15. 15.
    E.J. Working. “What Do Statistical ‘Demand Curves’ Show.” Quarterly Journal of Economics, 4 (1927), 212–235.CrossRefGoogle Scholar
  16. 16.
    Mordecai Ezekiel and Karl A. Fox, Methods of Correlation and Regression Analysis,. Wiley, New York. 1959. p. 420.MATHGoogle Scholar
  17. 17.
    Sewell Wright, “Correlation and Causation,” Journal of Agricultural Research, 20 (1921), 557–585.Google Scholar
  18. 18.
    Sewell Wright, “The Method of Path Coefficients,” Annals of Mathematical Statistics, 5 (1934), 161–215.MATHCrossRefGoogle Scholar
  19. 19.
    Sewell Wright, Evolution and the Genetics of Populations. Vol 1 Genetic and Biometric Foundations. University of Chicago Press. Chicago 1968.Google Scholar
  20. 20.
    R. A. Fisher, “The Use of Multiple Measurements in Taxonomic Problems,” Annals of Eugenics. 7 (1936), 179–188.CrossRefGoogle Scholar
  21. 21.
    Kirschner Associates. Inc.. longitudinal Stud\ Design for Evaluation of the National Nutrition Program for the Elderly, Contract No. HEW-OS-74–89. Albuquerque, NM, 1974.Google Scholar
  22. 22.
    James W. Tankard. Jr.. The Statistical Pioneers. Schenkman. Cambridge. MA. 1984, p. 106.Google Scholar
  23. 23.
    Paul Meier, “The Biggest Public Health Experiment Ever: The 1954 Field Trial of the Salk Poliomyelitis Vaccine.” in Statistics: A Guide to the Unknown (Judith Tanur. ed. ). Holden-Day. 1972. pp. 2–13.Google Scholar
  24. 24.
    Henry J. Aaron. Politics and the Professors: The Great Society in Perspective. The Brookings Institute, Washington. DC. 1978.Google Scholar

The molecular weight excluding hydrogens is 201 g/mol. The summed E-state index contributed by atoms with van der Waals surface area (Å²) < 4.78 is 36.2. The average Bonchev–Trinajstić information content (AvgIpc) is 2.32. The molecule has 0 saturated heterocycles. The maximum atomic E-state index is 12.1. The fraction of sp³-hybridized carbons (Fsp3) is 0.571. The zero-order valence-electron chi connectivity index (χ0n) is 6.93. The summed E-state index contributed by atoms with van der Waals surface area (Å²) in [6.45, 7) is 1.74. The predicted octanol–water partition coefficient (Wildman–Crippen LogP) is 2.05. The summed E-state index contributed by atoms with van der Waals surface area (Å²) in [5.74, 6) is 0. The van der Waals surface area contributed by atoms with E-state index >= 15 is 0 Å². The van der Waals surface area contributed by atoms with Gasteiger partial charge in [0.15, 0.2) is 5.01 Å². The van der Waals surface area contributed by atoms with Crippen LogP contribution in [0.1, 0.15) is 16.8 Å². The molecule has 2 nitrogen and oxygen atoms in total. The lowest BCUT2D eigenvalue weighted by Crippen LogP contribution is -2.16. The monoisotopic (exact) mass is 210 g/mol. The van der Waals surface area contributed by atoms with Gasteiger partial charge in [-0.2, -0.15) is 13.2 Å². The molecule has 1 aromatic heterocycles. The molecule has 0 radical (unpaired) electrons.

25. 25.
    Daniel Bell, The Social Sciences Since the Second World War. Transaction Books. New Brunswick, NJ. 1982.Google Scholar
  26. 26.
    William W. Cooley and Paul R. Lohnes, Evaluation Research in Education. Irvington. New York, 1976. p. 165.Google Scholar
  27. 27.
    Ibid. pp. 218–219.Google Scholar
  28. 28.
    Robert A. Levine. “How and Why the Experiment Came About.” in Work Incentives and Income Guarantees: The New Jersey Negative Income Tax Experiment ( Joseph A Pechman and Michael A. Timpane, eds). The Brookings Institute. Washington. DC. 1975. p. 16.Google Scholar
  29. 29.
    Robert Ferber and Werner Z. Hirsch. Social Experimentation and Economic Policy. Cambridge University Press. Cambridge. UK. 1982.Google Scholar
  30. 30.
    M Kenneth Bowler. The Nixon Guaranteed Income Proposal. Ballinger. Cambridge. MA. 1974.Google Scholar
  31. 31.
    Robert G. Speigelman and K.E. Yeager. “Overview.” The Journal of Human Resources. XV. No. 4 (1980), 463–479.Google Scholar
  32. 32.
    Aaron, op. cit., pp. 30 32.Google Scholar
  33. 33.
    Sar A. Lcvitan and Gregory K. Wurzburg, Evaluating Federal Social Programs. W. E. Upjohn Institute. Kalamazoo. MI. 1979.Google Scholar

Copyright information

© Springer-Verlag New York Inc. 1987

Authors and Affiliations

  • William S. Peters
    • 1
  1. 1.Robert O. Anderson Schools of ManagementUniversity of New MexicoAlbuquerqueUSA

Personalised recommendations